The chief executive of Wellington's regional economic development agency has decided to call it quits after two years in the role.

Lance Walker has decided to pursue "new opportunities outside of the local government sector" and will leave WellingtonNZ, formally known as Wreda.

The turnover of the organisation's top brass has prompted calls for a review into exactly what is going on within the four walls of WellingtonNZ and whether the investment of ratepayer money is worth it.

WellingtonNZ chair Tracey Bridges sent an email to stakeholders with the announcement early this afternoon.

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"On joining what was Wreda Lance was clear that he was looking to broaden his experiences beyond the private sector, and keen to make a difference in the region where he lives and is passionate about. Having made that contribution, Lance has concluded that his skill set is better suited to a more commercial environment."

She told the Herald Walker made "a personal decision that is not reflective of the performance of WellingtonNZ".

"We always welcome discussions about the best way to operate, and if our shareholders decide a review is in order we will gladly contribute."

"He has done a great job uniting the team and building a greater sense of purpose. We're sad to see him go, but we're confident he has created a great foundation for the next phase of WellingtonNZ's important work helping to make the Wellington region wildly famous."

In mid 2017 former chief executive Chris Whelan hung up the boots after less than two years in the role.

His time at the helm ended up being tainted by criticism over his spending on nights out.

He put expensive dinners and fine wine at high-end restaurants on his Wreda credit card with claims it helped to land new business.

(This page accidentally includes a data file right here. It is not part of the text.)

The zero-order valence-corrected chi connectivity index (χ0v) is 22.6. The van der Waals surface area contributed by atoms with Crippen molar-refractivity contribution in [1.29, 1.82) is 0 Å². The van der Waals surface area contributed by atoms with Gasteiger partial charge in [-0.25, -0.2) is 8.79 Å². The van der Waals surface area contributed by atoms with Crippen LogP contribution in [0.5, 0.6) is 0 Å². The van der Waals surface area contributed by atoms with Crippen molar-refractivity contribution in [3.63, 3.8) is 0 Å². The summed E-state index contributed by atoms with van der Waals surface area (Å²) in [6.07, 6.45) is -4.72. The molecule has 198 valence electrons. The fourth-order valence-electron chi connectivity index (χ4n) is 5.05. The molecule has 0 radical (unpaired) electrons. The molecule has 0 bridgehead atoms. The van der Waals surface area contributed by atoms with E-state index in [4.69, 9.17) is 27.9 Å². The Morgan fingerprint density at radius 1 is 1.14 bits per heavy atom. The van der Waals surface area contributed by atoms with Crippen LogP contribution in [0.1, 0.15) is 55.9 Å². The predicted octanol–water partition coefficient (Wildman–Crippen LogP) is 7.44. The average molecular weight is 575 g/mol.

Then mayor Justin Lester said it didn't reach the threshold for legitimate expenses.

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Walker has agreed to stay on until the end of June 2020 to ensure a smooth leadership transition and help the Board secure the "right" replacement.

"While we're sad to see Lance leave, we understand his desire to look at new opportunities and wish him in well in those endeavours", Bridges said.

WellingtonNZ issued a press statement late this afternoon publicly announcing the news.

The board had regretfully accepted Walker's resignation, Bridges said.

"Mr Walker had made a significant difference to the focus, culture and performance of WellingtonNZ, uniting the organisation in its mission to make the Wellington region wildly famous.

New Porirua mayor Anita Baker said it was time for a review of WellingtonNZ.

The turnover raised questions about what was going on within the walls of the organisation, she said.

"It's never good to have them turning over like that. Why are they leaving?"

Porirua was struggling to see the benefit of its contribution which amounted to about half a million dollars annually, she said.

Baker said there was no indication a change in leadership was imminent when she met with WellingtonNZ representatives just before Christmas.

Wellington City Council Associate Economic Development portfolio leader Nicola Young said the council gave $12.6m to the organisation annually.

She wanted the city council to review its investment in WellingtonNZ.

"We need to think long and hard about its role and whether it's working."

Losing a chief executive every two years was expensive and unsettling, she said.